But the war is not an old story. It is something that still occurs today and the consequences of which are felt by millions of Syrians every day. A few dozen kilometers west of the citadel of Aleppo, popular with travel bloggers, an indiscriminate bombing campaign against more than three million civilians is continuing in the province of Idlib. To the east of the citadel tens of thousands of civil houses lie abandoned and destroyed. Its residents are forcibly (and likely permanently) evicted by the Assad government, which it considers disloyal. The busy streets of Damascus are close to prisons such as the infamous Mezze prison, where thousands of prisoners were (and are) starved to death and executed, mostly just to demonstrate against the Assad regime. Bloggers praise the virtues of the Syrian restaurant scene, while the vast majority of the country’s remaining population depends on United Nations food aid to survive.

Ignoring or downplaying these “uncomfortable” realities – realities that are often fatal to actual Syrian residents – go hand in hand with the goals of the Assad government. Only by entering Syria have travel bloggers concluded a contract with the ruling regime in which only Damascus’ desired position may be expressed. The ubiquitous government officials who have told me they are allowed to accompany overseas travelers who have been granted a visa ensure bloggers are never able to interact with locals without an atmosphere of fear and compulsion, and that themselves a moment of hesitation in correctly answering a question could lead to imprisonment and torture. To portray Syria as a “normal” country under these circumstances is a deeply difficult and immoral choice.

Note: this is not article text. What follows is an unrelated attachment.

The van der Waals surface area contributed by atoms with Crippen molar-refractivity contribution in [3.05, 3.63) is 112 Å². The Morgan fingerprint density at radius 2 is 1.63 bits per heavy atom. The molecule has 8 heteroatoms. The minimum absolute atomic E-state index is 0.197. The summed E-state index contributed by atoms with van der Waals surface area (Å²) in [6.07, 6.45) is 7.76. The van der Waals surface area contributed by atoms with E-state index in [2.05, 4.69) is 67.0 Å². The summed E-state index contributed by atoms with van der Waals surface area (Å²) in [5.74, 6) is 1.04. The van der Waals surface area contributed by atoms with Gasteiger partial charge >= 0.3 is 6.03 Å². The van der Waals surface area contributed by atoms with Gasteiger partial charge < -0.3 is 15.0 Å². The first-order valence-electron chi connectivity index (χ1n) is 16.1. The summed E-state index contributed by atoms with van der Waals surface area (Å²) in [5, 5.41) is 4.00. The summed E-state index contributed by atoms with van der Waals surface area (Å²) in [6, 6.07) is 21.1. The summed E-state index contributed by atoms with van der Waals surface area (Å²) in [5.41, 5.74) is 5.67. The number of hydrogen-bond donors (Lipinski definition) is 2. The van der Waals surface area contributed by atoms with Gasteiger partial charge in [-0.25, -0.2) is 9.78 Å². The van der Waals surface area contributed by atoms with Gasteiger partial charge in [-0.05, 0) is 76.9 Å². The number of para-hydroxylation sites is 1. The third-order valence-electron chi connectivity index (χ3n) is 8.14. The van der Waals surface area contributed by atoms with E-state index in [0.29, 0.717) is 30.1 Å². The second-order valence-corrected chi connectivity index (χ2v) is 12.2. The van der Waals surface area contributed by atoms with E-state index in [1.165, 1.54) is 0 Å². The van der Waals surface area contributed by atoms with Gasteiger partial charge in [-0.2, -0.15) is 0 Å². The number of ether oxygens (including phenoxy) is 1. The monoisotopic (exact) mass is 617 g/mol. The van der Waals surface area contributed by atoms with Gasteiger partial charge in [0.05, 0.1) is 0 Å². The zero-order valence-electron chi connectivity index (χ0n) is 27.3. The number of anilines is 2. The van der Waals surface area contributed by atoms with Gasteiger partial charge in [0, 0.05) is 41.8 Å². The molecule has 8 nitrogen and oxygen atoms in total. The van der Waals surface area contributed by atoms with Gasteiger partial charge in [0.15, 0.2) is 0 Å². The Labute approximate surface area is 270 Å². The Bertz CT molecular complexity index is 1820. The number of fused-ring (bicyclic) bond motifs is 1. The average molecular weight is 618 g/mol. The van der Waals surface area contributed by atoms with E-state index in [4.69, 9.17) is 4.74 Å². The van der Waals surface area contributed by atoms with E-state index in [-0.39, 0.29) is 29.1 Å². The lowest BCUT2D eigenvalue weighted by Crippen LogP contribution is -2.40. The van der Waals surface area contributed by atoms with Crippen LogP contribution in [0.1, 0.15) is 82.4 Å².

As someone who regularly travels to another area – Chechnya – ruled by one of the world’s worst human rights abusers, I sometimes face the same questions asked by both others and myself: don’t help and normalize this Ramzan Kadyrov’s regime? There are some key differences. First, little or nothing of my money goes into direct funding of the hideous Chechen government – I stay with local friends, not the colorful state hotels, and spend money in local restaurants and markets. Second, my discussions of contemporary Chechnya, while noting the incredible warmth and hospitality of the people and the beauty of the country, always highlight the atrocities that the government regularly commits there. If Mr Kadyrov read any of my articles on Chechnya, he would probably be very dissatisfied. From what I’ve seen, the exact opposite would be true for Mr al-Assad, who is watching one of the YouTubers who have visited Syria in the past few months. If travel bloggers highlighted these realities of Syria, their reports about the country could appear in a different light. However, such reservations are not often found.

Before 2011, Syria was a truly great place to travel to with some of the most hospitable people in the world. Hopefully one day it can happen again, although under the current circumstances it looks like it will be many years or decades before something that is nearing normal can return to the country. But the current reality remains. Visiting Syria as a tourist in 2020 is deeply cynical and non-compassionate at best. At worst, it serves as an accessory for some of the worst war crimes and human rights abuses the world has seen in recent times.